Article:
International Signing Pool What?

Photo Credit: hj_west | Flickr

























by: Rich Daniels

International Signing Pool Money. 


Fans have likely heard or read the term and, to most, it sounds a bit nebulous. 

This concept has evolved over the past two collective bargaining agreements and has actually gotten a bit less complex. Some fans see it as a process that only brings in players that are a long way from being seen in the majors.

Meanwhile, we watched the Angels gather extra pool money to sign Shohei Ohtani and the Oakland A's, smack in the middle of the American League race for the postseason, have used their signing pool money to fortify their pitching staff without compromising a single roster in their organization. 

Each Major League baseball club gets to sign players deemed international free agents from July 2nd to the following June 15th.

Eligible players are aged 16 and up and are from outside the United States and Canada. This opens the process to players in the Asian, South American and Caribbean regions primarily. In each annual international free agent signing period, teams are allotted similar amounts that are adjusted due to their market size and profitability.

Small market and low profitability market teams are also awarded Competitive Balance picks during the Major League Free Agent Draft every June. Top CB picks, A Round, are sandwiched between the first and second rounds of the draft and B Round picks are taken between the second and third rounds. The real fun starts when you realize that all of these assets are tradable. 

The average pool allotment per team is $4.75M with adjusted amounts of $5.25M and $5.75M for markets deemed small or low revenue producing. 


These amounts are adjusted for the signing of Major League free agents that have rejected qualifying offers from their former teams.

Teams can trade this money in $250K increments and are allowed to trade all of their allotment if they choose. Teams are limited to acquiring up to 75% more allotment money from other teams. In the old CBA (2012-2016) teams that exceeded their signing pool allotment were limited to no more than a $300K offer to any eligible free agent and those penalties were carried over into the new CBA.

The Astros, A's, Cardinals, Nationals, Padres, Reds and White Sox are limited to signing only one player above the $300K amount during the current signing period ending next June 15th. The Braves are limited to $10K offers and will have their allotment cut in half during the 2020-2021 signing period as penalties passed down last November for signing infractions.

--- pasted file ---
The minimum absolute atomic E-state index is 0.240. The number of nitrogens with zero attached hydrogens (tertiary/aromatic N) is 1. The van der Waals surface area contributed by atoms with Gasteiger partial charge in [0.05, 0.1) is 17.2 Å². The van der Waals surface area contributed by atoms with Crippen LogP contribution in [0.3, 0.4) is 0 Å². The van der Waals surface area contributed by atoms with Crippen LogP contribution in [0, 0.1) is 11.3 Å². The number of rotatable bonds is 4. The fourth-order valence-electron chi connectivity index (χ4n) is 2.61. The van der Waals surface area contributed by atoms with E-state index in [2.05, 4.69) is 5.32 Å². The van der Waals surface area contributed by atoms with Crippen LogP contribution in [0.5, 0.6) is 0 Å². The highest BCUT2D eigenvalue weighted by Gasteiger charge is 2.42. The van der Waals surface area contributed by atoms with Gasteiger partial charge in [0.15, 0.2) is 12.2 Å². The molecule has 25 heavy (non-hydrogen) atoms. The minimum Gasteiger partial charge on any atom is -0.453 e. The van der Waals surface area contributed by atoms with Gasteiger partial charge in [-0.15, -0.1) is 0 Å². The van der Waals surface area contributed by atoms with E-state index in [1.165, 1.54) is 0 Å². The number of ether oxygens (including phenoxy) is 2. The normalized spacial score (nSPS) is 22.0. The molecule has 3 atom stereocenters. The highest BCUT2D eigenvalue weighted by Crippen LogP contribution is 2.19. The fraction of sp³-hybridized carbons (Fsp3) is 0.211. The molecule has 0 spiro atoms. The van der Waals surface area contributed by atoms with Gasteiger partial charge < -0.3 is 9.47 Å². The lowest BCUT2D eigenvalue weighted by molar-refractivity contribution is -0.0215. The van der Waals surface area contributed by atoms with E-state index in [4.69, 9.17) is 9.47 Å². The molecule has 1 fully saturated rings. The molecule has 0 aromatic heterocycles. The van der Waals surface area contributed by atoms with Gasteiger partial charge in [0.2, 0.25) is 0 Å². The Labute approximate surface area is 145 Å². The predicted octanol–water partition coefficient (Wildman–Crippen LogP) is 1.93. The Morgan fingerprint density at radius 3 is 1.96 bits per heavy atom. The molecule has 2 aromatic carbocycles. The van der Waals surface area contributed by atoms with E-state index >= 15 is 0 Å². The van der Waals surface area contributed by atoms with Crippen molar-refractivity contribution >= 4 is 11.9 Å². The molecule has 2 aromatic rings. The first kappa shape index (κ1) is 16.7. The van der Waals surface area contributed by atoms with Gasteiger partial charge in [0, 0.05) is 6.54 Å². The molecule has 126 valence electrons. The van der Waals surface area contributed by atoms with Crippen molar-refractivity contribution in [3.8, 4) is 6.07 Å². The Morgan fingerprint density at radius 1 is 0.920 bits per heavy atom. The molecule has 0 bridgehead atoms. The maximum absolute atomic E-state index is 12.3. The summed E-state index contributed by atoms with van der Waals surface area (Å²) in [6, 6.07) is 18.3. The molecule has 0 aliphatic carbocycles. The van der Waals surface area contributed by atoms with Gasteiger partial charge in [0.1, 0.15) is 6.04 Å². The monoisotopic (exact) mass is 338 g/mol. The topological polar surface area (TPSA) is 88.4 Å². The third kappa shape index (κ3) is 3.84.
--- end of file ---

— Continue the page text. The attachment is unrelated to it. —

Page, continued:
The allotments for the current signing period were awarded on July 2nd and teams began utilizing those assets as the non-waiver trading deadline closed in. 

The teams receiving the most adjusted allotments were Oakland, Milwaukee, Miami, Tampa Bay and Cincinnati each granted $6,025,400. The next tier was $5,504,500 going to Arizona, Cleveland, Baltimore, San Diego, Colorado and Kansas City. Saint Louis was alone at an adjusted allotment of $5,004,500 after the signing of closer Greg Holland.

The largest group consisted of the Angels, Houston, Toronto, Atlanta, the Cubs, LA Dodgers, San Francisco, Seattle, Mets, Washington, Texas, Boston, Detroit, White Sox and Yankees all at $4,983,500. The Phillies bring up the rear with a $3,949,000 allotment after adjustments for signing free agents Carlos Santana and Jake Arrieta who rejected offers from the Indians and Cubs respectively. 

That's a lot of signing bonus money to throw around over eleven months and a good number of teams didn't waste any time to do so. 


Since July 24th, one week before the non-waiver trading deadline, twelve trades were made that included international signing bonus pool money. 

The Braves and Yankees led the way with three deals each and the Mariners made two moves with portions of their allotment money. It's likely that more trades involving bonus pool money will go down before the waiver trade deadline at the end of August as teams work to add players on the major league level for the last leg of pennant races. 

Utilization of international signing pool money has become a useful chip for general managers to play when building both their major league rosters and their minor league systems.

Look for Venezuelan's Diego Cartaya, Misael Urbina, and Ricardo Gallardo along with Dominicans Marco Luciano and Starlyn Castillo and Osiel Rodriguez from Cuba to be high priorities for teams to throw portions of their allotments into efforts to sign as free agents. Also, Japanese ace left-hander Yusei Kikuchi could be the next Asian player to start a bidding war among major league teams.

So, it's quite evident that the international signing pool system is something fans can keep an eye on and may even creep into conversations of trades and free agent speculation for them. Because in its current form, it's a great element of the game.

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